Inventing an invention can be a fascinating topic for those with an inventive streak but sometimes innovation ideas get lost in the maze of an already established product or service. When it comes to capitalizing off your invention ideas, there are a few things that can help you to be first to market. The first step in making sure that your invention gets the credit it deserves is establishing legal ownership rights to the item. Without this ownership right, you will not profit from your invention-only by claiming it first, you will receive the credit. If you can establish legal ownership of the item, there are some simple ways to do this.
First, determine whether you have competitive advantages over your competitors. Is there a unique design, technology, or manufacturing process that your competitors do not have? The key here is to identify if there are any significant differences between your product and those of your competitors. For instance, if one company has created a new method for producing batteries, and another is already making high quality batteries, it may be a good idea for your company to follow suit. There are many things that distinguish products from competitors, and by identifying these differences, you may be able to design and manufacture your product so that it is distinctly different.
Once you know that there are some distinct features about your invention ideas that make them unique, it is time to move to the second step of protecting your invention ideas. This next step requires the input of patent attorneys, who says gibberish about what should not be covered by the patent. This step includes determining what counts as an “invention” and what does not. It also takes into consideration whether your invention was “obvious” (a mere idea that would be obvious to a person having normal skill and knowledge of the field). Patent law specifically tells us what should not be considered an invention.
Once you know what is not allowed, it is time to start drafting the wording of the patent. This drafting should take into account all of the factors that distinguish your invention from those of your competitors. Each of the factors, such as utility, design, novelty, distinctness, trade secrets, machine or manufacture, results in a unique patent. There are many books available that explain exactly what should be included and excluded when drafting the patent application.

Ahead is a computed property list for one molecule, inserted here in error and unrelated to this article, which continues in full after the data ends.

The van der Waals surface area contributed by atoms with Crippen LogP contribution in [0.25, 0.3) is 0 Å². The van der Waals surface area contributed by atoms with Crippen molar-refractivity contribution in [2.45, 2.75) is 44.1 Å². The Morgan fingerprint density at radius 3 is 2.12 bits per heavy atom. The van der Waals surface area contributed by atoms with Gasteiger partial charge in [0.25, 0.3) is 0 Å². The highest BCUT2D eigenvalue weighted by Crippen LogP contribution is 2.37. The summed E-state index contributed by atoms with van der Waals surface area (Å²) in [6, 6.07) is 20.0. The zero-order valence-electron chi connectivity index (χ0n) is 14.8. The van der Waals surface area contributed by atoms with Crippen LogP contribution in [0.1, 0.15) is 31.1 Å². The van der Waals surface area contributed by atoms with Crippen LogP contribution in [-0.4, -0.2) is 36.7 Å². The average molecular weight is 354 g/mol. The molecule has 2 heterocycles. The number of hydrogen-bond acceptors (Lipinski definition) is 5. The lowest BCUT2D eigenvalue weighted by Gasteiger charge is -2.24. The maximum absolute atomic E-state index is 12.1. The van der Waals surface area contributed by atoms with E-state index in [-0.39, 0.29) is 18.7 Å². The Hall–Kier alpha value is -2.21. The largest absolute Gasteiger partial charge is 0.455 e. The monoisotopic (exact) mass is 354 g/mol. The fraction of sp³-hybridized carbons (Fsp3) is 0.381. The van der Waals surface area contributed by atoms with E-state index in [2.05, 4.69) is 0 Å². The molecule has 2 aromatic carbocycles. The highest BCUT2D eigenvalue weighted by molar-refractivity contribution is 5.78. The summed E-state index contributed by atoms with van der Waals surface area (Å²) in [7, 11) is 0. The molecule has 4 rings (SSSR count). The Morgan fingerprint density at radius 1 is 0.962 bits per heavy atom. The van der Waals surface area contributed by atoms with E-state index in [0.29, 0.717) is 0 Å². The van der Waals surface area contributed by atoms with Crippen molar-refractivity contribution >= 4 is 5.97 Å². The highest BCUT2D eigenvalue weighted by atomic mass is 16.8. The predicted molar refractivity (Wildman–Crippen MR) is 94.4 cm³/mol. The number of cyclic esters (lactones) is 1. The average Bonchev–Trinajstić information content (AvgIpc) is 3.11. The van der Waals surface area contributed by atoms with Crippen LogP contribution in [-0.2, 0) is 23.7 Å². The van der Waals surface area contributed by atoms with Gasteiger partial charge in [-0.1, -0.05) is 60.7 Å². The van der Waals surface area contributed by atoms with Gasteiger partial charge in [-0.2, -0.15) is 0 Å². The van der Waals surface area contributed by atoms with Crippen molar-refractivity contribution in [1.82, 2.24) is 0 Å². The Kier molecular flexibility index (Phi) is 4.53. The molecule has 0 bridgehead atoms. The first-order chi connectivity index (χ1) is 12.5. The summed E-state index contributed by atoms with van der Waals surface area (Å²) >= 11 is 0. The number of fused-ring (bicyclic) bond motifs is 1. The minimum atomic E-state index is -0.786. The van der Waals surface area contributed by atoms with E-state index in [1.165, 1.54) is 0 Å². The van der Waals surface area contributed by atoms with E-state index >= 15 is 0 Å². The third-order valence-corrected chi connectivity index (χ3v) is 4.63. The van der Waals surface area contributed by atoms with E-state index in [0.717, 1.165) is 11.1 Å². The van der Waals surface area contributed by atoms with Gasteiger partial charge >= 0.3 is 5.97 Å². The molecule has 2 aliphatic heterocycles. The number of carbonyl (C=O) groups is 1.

It is important to note that not all inventions are protected by patent. Some inventions simply serve a useful purpose. For example, a pair of scissors is certainly more useful than a pair of pliers, or a screwdriver is more useful than a screw. However, for more inventive inventions, patent protection becomes essential. As mentioned earlier, many different elements combine to define what can and cannot be patented. A qualified patent attorney will help you determine which of these elements are important to include in your invention.
Invention ideas can be more difficult to obtain, but it is possible. There is also the possibility of going through the steps above and coming up with a brilliant idea on your own. In most cases though, it will be necessary to work with a qualified patent attorney who is able to make sense of the technical jargon used by the patent office, and determine whether your invention would qualify under any given set of rules. While this might seem like a big step, it is probably a necessary one in order to put your invention into the legal sunlight. And while it might cost you a little bit of money upfront to pay someone to search and file for your patent, it is often well worth it if it means that your invention gets a fair shot at being made into a real business opportunity.